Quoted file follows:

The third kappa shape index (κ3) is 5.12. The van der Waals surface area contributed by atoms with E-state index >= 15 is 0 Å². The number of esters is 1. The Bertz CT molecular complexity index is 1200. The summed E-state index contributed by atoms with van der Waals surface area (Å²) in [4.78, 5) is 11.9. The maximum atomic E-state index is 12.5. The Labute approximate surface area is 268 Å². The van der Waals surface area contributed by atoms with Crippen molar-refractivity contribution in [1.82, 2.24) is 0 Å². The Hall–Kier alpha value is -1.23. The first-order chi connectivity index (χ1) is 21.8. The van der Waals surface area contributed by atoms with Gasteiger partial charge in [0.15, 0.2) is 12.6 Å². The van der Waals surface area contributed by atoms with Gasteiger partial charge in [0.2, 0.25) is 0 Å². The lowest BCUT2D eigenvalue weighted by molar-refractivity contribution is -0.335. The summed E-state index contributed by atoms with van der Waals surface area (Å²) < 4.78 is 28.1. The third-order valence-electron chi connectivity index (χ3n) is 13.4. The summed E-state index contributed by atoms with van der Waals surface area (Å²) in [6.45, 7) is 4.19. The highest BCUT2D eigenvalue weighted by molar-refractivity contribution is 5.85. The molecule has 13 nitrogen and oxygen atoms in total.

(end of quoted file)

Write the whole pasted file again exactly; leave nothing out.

The third kappa shape index (κ3) is 5.12. The van der Waals surface area contributed by atoms with E-state index >= 15 is 0 Å². The number of esters is 1. The Bertz CT molecular complexity index is 1200. The summed E-state index contributed by atoms with van der Waals surface area (Å²) in [4.78, 5) is 11.9. The maximum atomic E-state index is 12.5. The Labute approximate surface area is 268 Å². The van der Waals surface area contributed by atoms with Crippen molar-refractivity contribution in [1.82, 2.24) is 0 Å². The Hall–Kier alpha value is -1.23. The first-order chi connectivity index (χ1) is 21.8. The van der Waals surface area contributed by atoms with Gasteiger partial charge in [0.15, 0.2) is 12.6 Å². The van der Waals surface area contributed by atoms with Gasteiger partial charge in [0.2, 0.25) is 0 Å². The lowest BCUT2D eigenvalue weighted by molar-refractivity contribution is -0.335. The summed E-state index contributed by atoms with van der Waals surface area (Å²) < 4.78 is 28.1. The third-order valence-electron chi connectivity index (χ3n) is 13.4. The summed E-state index contributed by atoms with van der Waals surface area (Å²) in [6.45, 7) is 4.19. The highest BCUT2D eigenvalue weighted by molar-refractivity contribution is 5.85. The molecule has 13 nitrogen and oxygen atoms in total.